There remains the question whether the district court was obliged to exercise its injunctive powers in the instant case. It is well established that courts should interrupt the orderly flow of administrative proceedings only under extraordinary circumstances, Merrill Lynch, Pierce, Fenner & Smith, Inc. v. National Association of Securities Dealers, Inc., 616 F.2d at 1370, and that such intervention requires a clear showing of irreparable injury, Renegotiation Board v. Bannercraft Clothing Co., 415 U.S. at 25, 94 S. Ct. at 1040. No showing of irreparable injury or other extraordinary circumstance has been made here. Mrs. Lewis claims she cannot adequately represent herself and her missing husband without access to all the information she has requested under the FOIA.6 The court in Sears, Roebuck & Co. v. NLRB rejected a comparable claim, declaring:
It may be that Sears will be held entitled to the documents under the Information Act, and it may be that its possession of these documents will be a convenience, indeed a significant help, in its litigating stance. But those considerations are of a different order from the kind of irreparable injury required to interrupt an administrative proceeding.
473 F.2d at 93. Similarly, we find that the mere pendency of requests under the Freedom of Information Act, or appeals from denials of access to information thereunder, do not give rise to the irreparable injury necessary to enjoin status-review proceedings. The judgment of the district court is accordingly
As this recitation of facts makes clear, the present case is remarkably similar to Darr v. Carter, 640 F.2d 163 (8th Cir. 1981)
Current Air Force procedures are set forth in AF Reg. 35-43. This regulation was promulgated in response to McDonald v. McLucas, 371 F. Supp. 831 (S.D.N.Y.) (3-judge court), aff'd mem., 419 U.S. 987, 95 S. Ct. 297, 42 L. Ed. 2d 261 (1974), which held that the procedures then used under 37 U.S.C. §§ 555 and 556 violated the Due Process Clause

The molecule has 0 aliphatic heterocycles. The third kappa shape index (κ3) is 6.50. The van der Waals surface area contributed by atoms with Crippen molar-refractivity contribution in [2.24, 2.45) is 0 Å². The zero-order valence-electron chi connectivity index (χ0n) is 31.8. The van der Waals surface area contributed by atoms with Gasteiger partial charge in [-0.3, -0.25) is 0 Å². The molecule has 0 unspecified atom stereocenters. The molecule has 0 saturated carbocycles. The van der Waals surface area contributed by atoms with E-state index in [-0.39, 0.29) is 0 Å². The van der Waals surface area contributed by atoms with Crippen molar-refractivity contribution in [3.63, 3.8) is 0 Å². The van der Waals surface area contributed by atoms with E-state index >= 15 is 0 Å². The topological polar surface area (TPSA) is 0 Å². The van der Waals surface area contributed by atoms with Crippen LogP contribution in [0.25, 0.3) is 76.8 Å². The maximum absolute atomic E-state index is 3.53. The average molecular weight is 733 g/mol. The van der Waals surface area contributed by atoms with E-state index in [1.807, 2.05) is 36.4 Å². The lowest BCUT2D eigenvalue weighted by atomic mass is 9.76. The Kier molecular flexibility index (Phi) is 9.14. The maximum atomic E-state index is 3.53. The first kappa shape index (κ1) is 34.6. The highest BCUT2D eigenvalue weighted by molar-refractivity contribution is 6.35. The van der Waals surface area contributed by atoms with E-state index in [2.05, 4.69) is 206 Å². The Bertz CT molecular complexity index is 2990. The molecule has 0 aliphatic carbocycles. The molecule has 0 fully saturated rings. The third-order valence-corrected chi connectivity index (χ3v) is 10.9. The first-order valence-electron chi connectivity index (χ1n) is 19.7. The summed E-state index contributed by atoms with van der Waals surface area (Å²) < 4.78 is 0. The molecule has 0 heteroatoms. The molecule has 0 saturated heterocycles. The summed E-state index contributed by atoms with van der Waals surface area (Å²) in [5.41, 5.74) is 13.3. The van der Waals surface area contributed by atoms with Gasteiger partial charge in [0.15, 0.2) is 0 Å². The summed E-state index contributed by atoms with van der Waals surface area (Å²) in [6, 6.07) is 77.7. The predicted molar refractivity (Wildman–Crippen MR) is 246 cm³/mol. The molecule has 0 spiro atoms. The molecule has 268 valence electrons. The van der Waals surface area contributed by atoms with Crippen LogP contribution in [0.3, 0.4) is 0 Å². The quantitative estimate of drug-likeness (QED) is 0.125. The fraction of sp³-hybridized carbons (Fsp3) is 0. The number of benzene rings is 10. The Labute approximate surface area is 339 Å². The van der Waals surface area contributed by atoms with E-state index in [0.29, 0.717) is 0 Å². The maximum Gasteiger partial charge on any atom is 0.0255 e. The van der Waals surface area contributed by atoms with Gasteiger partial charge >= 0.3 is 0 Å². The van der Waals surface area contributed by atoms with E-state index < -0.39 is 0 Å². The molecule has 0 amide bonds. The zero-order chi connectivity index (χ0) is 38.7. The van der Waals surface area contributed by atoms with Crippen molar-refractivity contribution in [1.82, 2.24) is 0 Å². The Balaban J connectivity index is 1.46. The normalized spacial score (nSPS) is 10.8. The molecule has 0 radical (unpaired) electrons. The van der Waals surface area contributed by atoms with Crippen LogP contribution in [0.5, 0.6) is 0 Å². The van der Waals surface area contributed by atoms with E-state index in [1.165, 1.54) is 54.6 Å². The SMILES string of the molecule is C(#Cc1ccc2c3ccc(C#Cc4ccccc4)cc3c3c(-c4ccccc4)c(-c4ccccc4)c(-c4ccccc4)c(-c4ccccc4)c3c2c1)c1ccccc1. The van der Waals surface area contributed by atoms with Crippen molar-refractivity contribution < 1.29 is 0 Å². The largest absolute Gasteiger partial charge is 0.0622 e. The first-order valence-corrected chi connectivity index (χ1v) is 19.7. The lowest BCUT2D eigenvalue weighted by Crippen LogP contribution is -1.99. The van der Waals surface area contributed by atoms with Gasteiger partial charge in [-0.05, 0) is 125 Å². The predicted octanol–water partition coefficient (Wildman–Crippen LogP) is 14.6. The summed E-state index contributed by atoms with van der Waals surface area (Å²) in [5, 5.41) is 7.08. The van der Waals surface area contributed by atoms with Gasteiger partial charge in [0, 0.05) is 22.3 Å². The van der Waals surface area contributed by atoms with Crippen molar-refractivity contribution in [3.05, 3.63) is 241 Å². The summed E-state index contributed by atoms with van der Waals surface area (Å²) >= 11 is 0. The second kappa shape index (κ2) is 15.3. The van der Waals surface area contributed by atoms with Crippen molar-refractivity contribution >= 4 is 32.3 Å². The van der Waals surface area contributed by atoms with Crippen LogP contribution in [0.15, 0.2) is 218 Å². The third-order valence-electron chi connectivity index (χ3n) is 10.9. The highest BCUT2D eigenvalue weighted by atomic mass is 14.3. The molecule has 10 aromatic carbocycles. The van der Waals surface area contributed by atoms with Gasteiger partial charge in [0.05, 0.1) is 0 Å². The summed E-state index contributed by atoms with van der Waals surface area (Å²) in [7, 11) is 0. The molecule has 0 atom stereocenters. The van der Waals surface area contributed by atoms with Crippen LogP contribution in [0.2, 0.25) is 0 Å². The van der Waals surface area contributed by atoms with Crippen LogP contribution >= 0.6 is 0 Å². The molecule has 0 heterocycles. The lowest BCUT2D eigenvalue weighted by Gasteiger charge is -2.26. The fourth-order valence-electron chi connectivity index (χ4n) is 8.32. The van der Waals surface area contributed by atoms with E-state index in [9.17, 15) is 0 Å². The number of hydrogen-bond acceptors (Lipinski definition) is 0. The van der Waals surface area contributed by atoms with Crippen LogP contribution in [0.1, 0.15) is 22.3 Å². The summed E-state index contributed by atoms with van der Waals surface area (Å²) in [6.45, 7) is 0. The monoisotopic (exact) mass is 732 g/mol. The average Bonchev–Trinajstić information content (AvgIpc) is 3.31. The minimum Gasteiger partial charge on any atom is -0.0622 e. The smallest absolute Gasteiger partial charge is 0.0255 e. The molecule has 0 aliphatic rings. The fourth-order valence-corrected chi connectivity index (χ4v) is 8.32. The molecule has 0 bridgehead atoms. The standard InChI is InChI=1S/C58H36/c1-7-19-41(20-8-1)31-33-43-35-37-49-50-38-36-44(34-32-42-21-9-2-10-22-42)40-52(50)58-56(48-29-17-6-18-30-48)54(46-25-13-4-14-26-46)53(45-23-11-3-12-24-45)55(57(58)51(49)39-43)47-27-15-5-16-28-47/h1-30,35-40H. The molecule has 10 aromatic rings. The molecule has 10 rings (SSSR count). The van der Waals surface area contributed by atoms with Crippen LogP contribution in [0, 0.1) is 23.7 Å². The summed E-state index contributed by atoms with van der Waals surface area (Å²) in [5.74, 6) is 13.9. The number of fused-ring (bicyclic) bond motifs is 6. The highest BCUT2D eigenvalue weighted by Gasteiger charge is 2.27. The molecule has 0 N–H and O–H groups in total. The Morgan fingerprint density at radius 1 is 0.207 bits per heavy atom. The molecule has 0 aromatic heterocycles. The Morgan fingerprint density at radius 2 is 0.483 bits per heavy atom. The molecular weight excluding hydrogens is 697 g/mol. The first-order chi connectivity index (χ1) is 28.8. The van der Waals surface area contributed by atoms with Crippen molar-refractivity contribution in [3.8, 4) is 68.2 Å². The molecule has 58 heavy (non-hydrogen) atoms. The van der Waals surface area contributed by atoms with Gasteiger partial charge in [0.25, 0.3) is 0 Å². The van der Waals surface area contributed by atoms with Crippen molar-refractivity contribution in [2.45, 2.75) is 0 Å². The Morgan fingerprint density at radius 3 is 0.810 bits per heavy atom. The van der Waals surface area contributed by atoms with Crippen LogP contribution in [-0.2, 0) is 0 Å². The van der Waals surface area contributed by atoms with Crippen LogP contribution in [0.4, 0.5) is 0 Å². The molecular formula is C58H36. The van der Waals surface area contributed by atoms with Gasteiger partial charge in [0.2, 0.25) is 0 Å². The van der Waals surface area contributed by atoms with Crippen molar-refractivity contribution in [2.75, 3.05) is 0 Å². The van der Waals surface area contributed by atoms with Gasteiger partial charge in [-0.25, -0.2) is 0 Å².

See also Rhodes v. United States, 574 F.2d 1179 (5th Cir. 1978), where this court held that the appellant had failed to exhaust her administrative remedies where the Secretary of the Army had not yet ruled upon an adverse decision of the Army Claims Service. The court stated that although the decision of the claims service appeared incorrect, "there is no indication at this point that the Secretary will rule similarly. We are unwilling to usurp the Secretary's power to make a correct determination of the issue." Id. at 1181
Colonel Lewis's current status is Missing in Action, and will remain so unless the Secretary of the Air Force adopts the hearing board's recommendation that his status be changed to Killed in Action
If the Secretary adopts the board's recommendation and evidence subsequently arises that the finding of death was erroneous, the Secretary may reconsider his determination and change or modify it. 37 U.S.C. § 556(d). Thus, should any source provide reliable information that Colonel Lewis survives, the Secretary may reinstate his missing status. Should Colonel Lewis return, he would be reinstated with all back pay and allowances. 37 U.S.C. § 552; see Crone v. United States, 538 F.2d 875, 882 (Ct. Cl. 1976); Hopper v. Carter, 572 F.2d at 88; Darr v. Carter, 640 F.2d at 166 n.3. Finally, factual errors or legal defects in the review process are subject to judicial review in the Court of Claims pursuant to 28 U.S.C. § 1491. See Crone v. United States, supra
Mrs. Lewis has requested both correlated information (i. e., information identified as pertaining to Colonel Lewis) and uncorrelated information (i. e., information not identified as pertaining to any particular individual). The Air Force supplied all unclassified correlated information to Mrs. Lewis before the hearing, as well as fifteen volumes of uncorrelated information. In an effort to comply with Mrs. Lewis's requests for information before her husband's status was reviewed, the Air Force postponed hearings scheduled for September 22, 1977, October 21, 1977, December 2, 1977, February 19, 1979 and January 15, 1980